"We consider this video, though it names no one, to be a photographic list of an anti-Semitic nature and therefore liable to criminal prosecution," the bureau's head, French Jewish leader Sammy Ghozlan, said in a statement.
Earlier in the week, the bureau took action against a shop in northeast Paris that was selling a T-shirt with the phrase "Jews forbidden from entering the park" in German and Polish.
The proprieters of the shop in the multi-ethnic Belleville neighborhood, a Chinese woman and her daughter, were arrested and are facing possible charges of incitement to racial hatred, authorities said Thursday.
Construction Halted at Lithuania Mass Grave Site
A site near Marijampole, Lithuania where tens of thousands of Jews were killed during the Holocaust recently had been sold to a company that had begun demolishing buildings at the site, disturbing the remains there. Bones began to appear after concrete pavement at the site was dismantled. Heavy rains sometimes would wash new bones to the surface.
Jewish community leaders asked that the town halt work at the site, and Lithuanian authorities said this week the construction work would cease.
A local newspaper, Lietyvoa Zinios, reported that the remains that had risen to the surface would be buried with the cooperation of Jewish community leaders. The site is located behind a czarist-era military town near Marijampole. Most of the Jews and other victims of the massacre there were killed by Nazis and their Lithuanian collaborators on a single day: Sept. 1, 1941.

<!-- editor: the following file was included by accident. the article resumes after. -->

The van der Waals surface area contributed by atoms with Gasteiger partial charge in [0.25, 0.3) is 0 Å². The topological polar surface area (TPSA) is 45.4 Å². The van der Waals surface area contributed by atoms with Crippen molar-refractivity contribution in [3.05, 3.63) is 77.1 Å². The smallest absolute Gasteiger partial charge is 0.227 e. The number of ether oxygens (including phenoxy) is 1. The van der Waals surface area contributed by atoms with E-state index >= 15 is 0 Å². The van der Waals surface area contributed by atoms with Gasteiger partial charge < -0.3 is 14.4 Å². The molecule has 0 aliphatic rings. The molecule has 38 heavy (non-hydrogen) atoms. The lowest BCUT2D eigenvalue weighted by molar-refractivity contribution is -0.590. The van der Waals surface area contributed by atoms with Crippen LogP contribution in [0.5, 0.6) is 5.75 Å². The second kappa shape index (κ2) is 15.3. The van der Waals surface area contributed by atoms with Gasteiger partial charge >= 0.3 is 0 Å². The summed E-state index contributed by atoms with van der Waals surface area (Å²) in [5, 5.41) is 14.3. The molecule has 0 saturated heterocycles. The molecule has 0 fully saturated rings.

The site had been marked by a memorial, and the bodies had remained under heavy slabs of concrete and buildings.
Italian Ex-President Confirms Deal With Palestinian Terrorists to Not Stage Attacks
A former Italian president says his country allowed Palestinian terror groups to roam free in exchange for not attacking Italian targets. Francesco Cossiga's admission confirmed claims of such a deal revealed last week in an interview in the Corriere della Sera newspaper with Bassam Abu Sharif, the former chief of the Popular Front for the Liberation of Palestine (PFLP).
In a letter on Aug. 15 in Corriere della Sera, Cossiga described a "secret 'nonbelligerence pact' between the Italian state and Palestinian resistance organizations, including terrorist groups," such as the PFLP. The deal, he said, had been devised by Prime Minister Aldo Moro, who in 1978 was kidnapped and assassinated by the Italian terror group, the Red Brigades.
Nonetheless, there were several major Palestinian terror attacks on Italian targets in the 1970s and 1980s. They included attacks on Rome's airport and main synagogue and the hijacking of the Achille Lauro cruise ship.
Last month, Cossiga accused the PFLP of being behind a terrorist attack at the Bologna train station in 1980 that killed 85 people. That attack has long been ascribed to Italian neofascist terrorists, and two leaders of a neofascist extremist group were given life sentences for their role in the attack.